Cruise collapse raises cover questions
THE collapse of Britain’s All Leisure Group last month has again raised the complex issue of what recourse Australians have when offshore companies go bust.
As the operator of the Swan Hellenic and Voyages of Discovery cruise lines, All Leisure’s failure resulted in the cancellation of dozens of departures and left about 13,000 travellers in limbo.
Around 400 people were caught out having already left home, leaving the UK’s Civil Aviation Authority to coordinate and pay for their repatriation under the country’s Air Travel Organiser’s Licence (ATOL) scheme.
Thousands more have had their future plans dashed and will be left to seek refunds via the Association of British Travel Agents (ABTA).
But for several hundred Australians caught in the collapse, the path to recompense is less clear.
The UK’s protection schemes cover only British residents or those who booked via British travel agents, meaning many of the Australians affected simply join other creditors hoping to recover debts from the group.
Travel insurance is the frontline defence for Australians in the case of overseas failures, but, as local media reported when All Leisure failed, the provisions in different policies vary considerably and some travellers have already been told they won’t be covered.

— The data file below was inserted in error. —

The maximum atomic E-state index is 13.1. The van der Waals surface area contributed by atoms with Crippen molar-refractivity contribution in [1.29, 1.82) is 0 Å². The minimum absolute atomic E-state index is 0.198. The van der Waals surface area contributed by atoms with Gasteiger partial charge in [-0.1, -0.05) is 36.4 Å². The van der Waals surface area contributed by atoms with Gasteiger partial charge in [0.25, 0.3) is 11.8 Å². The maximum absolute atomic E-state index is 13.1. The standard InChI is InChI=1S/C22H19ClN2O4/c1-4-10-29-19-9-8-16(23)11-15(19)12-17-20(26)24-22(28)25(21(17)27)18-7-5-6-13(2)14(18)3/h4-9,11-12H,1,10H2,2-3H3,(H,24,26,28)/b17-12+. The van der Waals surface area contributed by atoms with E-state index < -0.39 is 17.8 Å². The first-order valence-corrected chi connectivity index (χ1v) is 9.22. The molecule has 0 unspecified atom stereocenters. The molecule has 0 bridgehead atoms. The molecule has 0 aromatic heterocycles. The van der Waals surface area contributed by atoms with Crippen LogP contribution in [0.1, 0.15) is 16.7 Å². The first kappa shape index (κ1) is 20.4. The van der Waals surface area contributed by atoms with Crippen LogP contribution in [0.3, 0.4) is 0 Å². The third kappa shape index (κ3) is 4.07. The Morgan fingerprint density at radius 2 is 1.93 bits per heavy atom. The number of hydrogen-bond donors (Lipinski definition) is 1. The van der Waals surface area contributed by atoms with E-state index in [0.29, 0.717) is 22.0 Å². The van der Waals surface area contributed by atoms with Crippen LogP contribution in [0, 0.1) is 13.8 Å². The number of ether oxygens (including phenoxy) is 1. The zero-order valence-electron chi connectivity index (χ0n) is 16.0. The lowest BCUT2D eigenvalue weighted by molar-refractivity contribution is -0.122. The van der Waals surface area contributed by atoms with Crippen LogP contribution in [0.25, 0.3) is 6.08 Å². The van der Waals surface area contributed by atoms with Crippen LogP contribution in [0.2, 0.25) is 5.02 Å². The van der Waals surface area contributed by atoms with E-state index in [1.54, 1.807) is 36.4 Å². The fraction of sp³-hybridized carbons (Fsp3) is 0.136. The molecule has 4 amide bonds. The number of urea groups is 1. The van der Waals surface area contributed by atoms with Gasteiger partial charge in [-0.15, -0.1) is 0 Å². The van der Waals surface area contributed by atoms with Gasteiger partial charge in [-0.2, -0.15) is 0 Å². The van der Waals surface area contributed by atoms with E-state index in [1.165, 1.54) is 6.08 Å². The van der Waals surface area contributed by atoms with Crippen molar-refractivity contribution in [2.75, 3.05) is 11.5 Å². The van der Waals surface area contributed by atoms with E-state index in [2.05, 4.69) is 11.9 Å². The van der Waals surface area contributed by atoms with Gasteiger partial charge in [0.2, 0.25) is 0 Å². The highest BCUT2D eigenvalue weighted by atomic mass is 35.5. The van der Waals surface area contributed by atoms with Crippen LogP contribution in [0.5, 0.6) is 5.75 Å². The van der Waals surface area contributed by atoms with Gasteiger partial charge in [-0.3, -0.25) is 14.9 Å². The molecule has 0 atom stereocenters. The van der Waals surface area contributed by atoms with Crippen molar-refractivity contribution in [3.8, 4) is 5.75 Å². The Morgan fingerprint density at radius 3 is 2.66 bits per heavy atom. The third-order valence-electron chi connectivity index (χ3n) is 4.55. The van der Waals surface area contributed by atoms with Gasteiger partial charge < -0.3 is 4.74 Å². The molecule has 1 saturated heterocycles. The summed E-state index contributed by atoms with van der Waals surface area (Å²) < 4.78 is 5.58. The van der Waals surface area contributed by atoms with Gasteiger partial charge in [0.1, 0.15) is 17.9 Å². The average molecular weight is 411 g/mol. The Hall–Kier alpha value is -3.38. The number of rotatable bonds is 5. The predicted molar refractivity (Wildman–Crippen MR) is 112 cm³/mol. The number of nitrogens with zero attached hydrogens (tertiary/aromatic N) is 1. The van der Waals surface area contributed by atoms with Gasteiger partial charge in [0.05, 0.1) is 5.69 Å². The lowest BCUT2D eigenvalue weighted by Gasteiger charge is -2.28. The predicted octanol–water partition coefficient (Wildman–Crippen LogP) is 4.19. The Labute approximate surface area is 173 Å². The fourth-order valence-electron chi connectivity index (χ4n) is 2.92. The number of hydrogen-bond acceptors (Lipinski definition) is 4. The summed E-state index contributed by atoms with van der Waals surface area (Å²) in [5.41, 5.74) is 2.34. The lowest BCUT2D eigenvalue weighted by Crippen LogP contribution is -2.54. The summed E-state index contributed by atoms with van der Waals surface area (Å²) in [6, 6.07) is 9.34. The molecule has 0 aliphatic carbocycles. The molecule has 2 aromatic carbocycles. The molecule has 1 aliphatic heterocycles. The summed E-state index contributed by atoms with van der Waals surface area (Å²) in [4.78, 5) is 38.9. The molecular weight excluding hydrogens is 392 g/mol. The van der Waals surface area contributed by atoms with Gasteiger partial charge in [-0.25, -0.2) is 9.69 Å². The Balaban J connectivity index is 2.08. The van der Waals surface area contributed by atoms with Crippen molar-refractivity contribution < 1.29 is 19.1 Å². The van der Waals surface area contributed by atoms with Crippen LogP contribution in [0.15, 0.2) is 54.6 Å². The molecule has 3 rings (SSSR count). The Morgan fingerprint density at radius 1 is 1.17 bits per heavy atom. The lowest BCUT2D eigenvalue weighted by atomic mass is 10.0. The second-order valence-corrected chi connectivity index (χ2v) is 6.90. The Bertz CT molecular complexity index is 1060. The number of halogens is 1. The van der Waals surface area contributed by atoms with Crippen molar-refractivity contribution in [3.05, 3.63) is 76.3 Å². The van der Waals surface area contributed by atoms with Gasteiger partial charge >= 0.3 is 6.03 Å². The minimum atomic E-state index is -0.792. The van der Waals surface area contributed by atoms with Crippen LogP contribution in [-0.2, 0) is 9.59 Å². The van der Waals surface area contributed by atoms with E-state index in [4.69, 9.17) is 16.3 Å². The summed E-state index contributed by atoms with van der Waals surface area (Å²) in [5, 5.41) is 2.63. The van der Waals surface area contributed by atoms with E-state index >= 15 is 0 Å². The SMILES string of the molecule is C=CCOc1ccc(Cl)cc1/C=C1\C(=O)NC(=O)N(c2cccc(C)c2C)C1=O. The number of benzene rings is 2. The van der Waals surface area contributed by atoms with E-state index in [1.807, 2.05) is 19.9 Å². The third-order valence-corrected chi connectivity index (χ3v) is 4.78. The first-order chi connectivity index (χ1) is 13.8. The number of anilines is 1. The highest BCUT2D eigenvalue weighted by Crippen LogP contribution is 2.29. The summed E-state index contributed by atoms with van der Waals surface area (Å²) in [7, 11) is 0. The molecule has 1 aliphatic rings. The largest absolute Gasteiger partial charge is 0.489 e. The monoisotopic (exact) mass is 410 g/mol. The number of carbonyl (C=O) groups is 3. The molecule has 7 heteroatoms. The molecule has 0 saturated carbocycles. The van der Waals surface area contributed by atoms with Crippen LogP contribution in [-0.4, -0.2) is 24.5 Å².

Aussietravelcover was among the first to clarify the situation, issuing an alert to travel agents to confirm there were provisions under its policies to cover insolvencies. Allianz Global Assistance also said it was able to offer insolvency protection.
Cover-More said it had not received any enquiries or claims from the All Leisure collapse but would review any on a case by case basis.
SureSave confirmed it offered insolvency provisions, covering travellers who had to cancel or rearrange travel due to the collapse of operators including scheduled and publicly available cruise lines.
In some cases travel agencies provide their own protection, such as that offered by Mobile Travel Agents. Its Zero Flight Risk cover is free and protects against the insolvency of approved MTA suppliers.
The national sales director of SureSave, Talbot Henry, said not all travel insurance policies provided the same level of cover, and that it was important to purchase insurance at the time of booking.
“Travellers are increasingly seeking the advice of agents,” Henry said. “In our annual independent research in 2016, the SureSave Travel Insurance Index, we discovered that 70% of Australian travellers view travel agents as a ‘trusted source of travel safety advice’, which was a 15% increase since 2012.
“We encourage agents to ensure that customers read the wording of their travel insurance policy and that they fully understand the level of cover this provides them.”